Digital Image Makers Partner with American Humane Association

A California company that uses green screen technology to produce digital images of horses and other animals for use in print and film advertisements and other applications has partnered with the American Humane Association, a national organization that monitors the care of animals used in film and television projects to ensure they are photographed in safe, low-stress environments.

Mark Schockley, head producer for the Los Angeles-based GreenScreen Animals (GSA) said the firm creates its images by photographing and videotaping horses and other animals against a green background. A computer program later replaces portions of the so-called "green screen" with another background. As a result, a horse can be photographed or filmed in its own pastures and later be depicted in a city street scene without ever actually being in that location.

Equine behaviorist Jennifer Williams, PhD, said technology that allows horses to be photographed in familiar surroundings benefits most animals, especially those unaccustomed to film or photography sets. Horses can experience boredom or exhibit signs of stress such as body tension, wide-eyed looks, and raised heads during long periods of filming, she said.

"When they're surrounded by things they know; animals they know; their own handler, they know what to expect and they feel safe," said Williams, who is also the president and founder of the Texas and Arkansas-based Bluebonnet Humane Society. "Even so, people who are doing the filming or photography need to be warned that they're dealing with a living, breathing animal, not a robot."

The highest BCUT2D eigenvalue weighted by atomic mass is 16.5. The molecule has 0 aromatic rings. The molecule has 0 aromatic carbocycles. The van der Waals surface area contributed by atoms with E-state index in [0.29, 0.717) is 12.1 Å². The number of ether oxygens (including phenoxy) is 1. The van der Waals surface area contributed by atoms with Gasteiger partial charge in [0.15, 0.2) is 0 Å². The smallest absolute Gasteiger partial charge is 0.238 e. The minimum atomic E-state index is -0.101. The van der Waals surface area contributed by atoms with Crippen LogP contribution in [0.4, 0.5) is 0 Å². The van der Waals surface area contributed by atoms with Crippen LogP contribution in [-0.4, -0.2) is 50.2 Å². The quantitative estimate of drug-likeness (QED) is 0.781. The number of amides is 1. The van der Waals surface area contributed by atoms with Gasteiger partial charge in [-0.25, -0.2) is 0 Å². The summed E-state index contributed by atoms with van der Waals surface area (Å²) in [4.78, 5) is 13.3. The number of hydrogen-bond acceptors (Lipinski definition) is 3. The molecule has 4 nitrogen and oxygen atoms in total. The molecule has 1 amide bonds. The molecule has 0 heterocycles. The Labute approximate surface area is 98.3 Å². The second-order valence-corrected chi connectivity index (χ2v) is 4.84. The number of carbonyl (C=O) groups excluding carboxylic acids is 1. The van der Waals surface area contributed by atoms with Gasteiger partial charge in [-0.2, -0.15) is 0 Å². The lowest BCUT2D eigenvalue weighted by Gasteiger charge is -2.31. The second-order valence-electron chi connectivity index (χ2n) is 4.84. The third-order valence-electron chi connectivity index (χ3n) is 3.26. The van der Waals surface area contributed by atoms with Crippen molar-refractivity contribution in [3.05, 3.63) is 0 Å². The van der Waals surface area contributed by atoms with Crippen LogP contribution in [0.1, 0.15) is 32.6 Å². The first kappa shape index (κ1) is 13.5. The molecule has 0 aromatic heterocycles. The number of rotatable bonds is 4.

American Humane spokesperson Jone Bouman said the agency's Film and Television Unit animal safety representatives monitor on-set activities to minimize stress on horses working on film or photographic projects. American Humane Association is the animal welfare organization with the authority to issue the "No Animals Were Harmed" end credit disclaimer on films and other media. Agency animal safety representatives began monitoring GSA projects involving animals in August 2010.

About the Author

Pat Raia

Pat Raia is a veteran journalist who enjoys covering equine welfare, industry, and news. In her spare time, she enjoys riding her Tennessee Walking Horse, Sonny.

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